Edge Cloud Augmentation for Virtual Reality MMOGs
With the popularity of Massively Multiplayer Online Games (MMOGs) and Virtual Reality (VR) technologies, VR-MMOGs are developing quickly, demanding ever faster gaming interactions and image rendering. We identify three main challenges of VR-MMOGs: (1) a stringent latency requirement for frequent local view change responses, (2) a high bandwidth requirement for constant refreshing, and (3) a large scale requirement for a large number of simultaneous players. Understanding that a cloud-centric gaming architecture may struggle to deliver the latency/bandwidth requirements, the game development community is attempting to leverage edge cloud computing. The objective of this work is to distribute the workflow of VR MMOGs to mobile devices, edge clouds as well central cloud, and they can jointly work to provide ultra-low latency for global players.
To address the challenges, we take a closer look at the game flows in VR-MMOGs and discover that player-initiated events can generally be classified into two categories based on the tolerance levels of response latency. The response to the user's local view change events (which has effect only on his/her screen, eg, mouse movements, map scrolls, selection of a game object without changing it) has much more stringent timeliness requirements compared to the response to the game events (which involves global game state updates, eg, updated scores, bleeding on shot targets). In VR-MMOGs, view change events occur much more frequently than in non-VR-MMOGs because the orientation of the VR device constantly changes and requires immediate (20ms) feedback on the screen. In game events, on the other hand, players can tolerate more than 100ms latency, and in some games this value can be as large as 1 second. Based on the fundamental differences between view change and game events, we believe that they should be treated differently in order to provide the best VR-MMOG user experience.
Firstly, bypassing the center cloud when dealing with view change events can greatly shorten their response latencies, making it possible to have immediate local view updates. Secondly, by rendering frames on edge, we can harness their low latency and high bandwidth. Thirdly, the core network traffic can be largely reduced due to the adoption of edge clouds and the possibility of multicasting game updates to users.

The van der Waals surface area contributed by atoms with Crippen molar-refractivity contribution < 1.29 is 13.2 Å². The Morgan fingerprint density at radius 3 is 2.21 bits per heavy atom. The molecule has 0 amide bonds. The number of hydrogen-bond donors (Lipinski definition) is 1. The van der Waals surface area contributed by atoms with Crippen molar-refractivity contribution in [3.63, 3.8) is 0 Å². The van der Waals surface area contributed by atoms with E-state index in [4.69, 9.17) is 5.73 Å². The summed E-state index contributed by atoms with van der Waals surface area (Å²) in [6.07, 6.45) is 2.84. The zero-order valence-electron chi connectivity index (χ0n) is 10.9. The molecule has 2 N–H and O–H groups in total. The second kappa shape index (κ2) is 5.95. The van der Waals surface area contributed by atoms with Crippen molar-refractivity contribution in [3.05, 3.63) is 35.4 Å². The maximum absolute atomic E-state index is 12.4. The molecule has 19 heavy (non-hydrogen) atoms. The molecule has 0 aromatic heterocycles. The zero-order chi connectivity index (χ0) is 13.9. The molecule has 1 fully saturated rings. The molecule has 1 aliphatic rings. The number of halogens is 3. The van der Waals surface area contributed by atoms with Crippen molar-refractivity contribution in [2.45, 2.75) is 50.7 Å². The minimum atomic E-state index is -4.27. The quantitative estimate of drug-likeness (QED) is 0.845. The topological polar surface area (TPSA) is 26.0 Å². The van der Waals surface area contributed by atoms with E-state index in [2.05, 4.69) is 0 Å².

Traditional client-centric gaming fares well when users are equipped with desktops with powerful GPUs (with an average rendering latency pf 10ms). In this case, the view change response latency is rather low, 20ms. The aggregate network traffic is also low 400Mb since only small game update packets are exchanged between the server and the client, with multicast support. Finally, it can obtain a refreshing rate of 60fps. When users with mobile devices (GPUs can render 5 frames per second) try to adopt traditional gaming, the rendering performance degrades significantly. The average view change rendering latency is 300ms, and the average refreshing rate is just around 5 fps. Client-centric video stream gaming faces performance bottleneck in the core network, since it has to unicast frames to each client (which consumes more than 1Tb core network traffic). The frame drop rate is quite high, and therefore the actual frame rate at the client side is only around 7 fps. To alleviate the frequent frame drops, we adopt forward error correction (FEC) so that each frame contains all the events that arrive before the frame is rendered. However, even with this technique, the rendering latency is still high (>1s for both view changes, and game events) since the events can only be delivered by the next frame that is successfully delivered. We note that the performance can be even worse in the real world due to the multiplexing on the back haul links. The proposed VR MMOG architecture EC+ can provide event update latency (< 30ms for view change events and around 100ms for game events) and refresh rate (of 56fps) similar to traditional gaming (desktop), since the renderers in edge clouds are powerful and are close enough to the clients. With such a low update latency on the non-game events, our architecture can have good support on VR applications where users need immediate feedback for the non-game events (eg, look into another direction). While our solution does consume more traffic (>10Tb) in the edge network compared to the traditional gaming, we argue that it is feasible and stable since the ISPs usually have full control of the edge network to ensure QoS.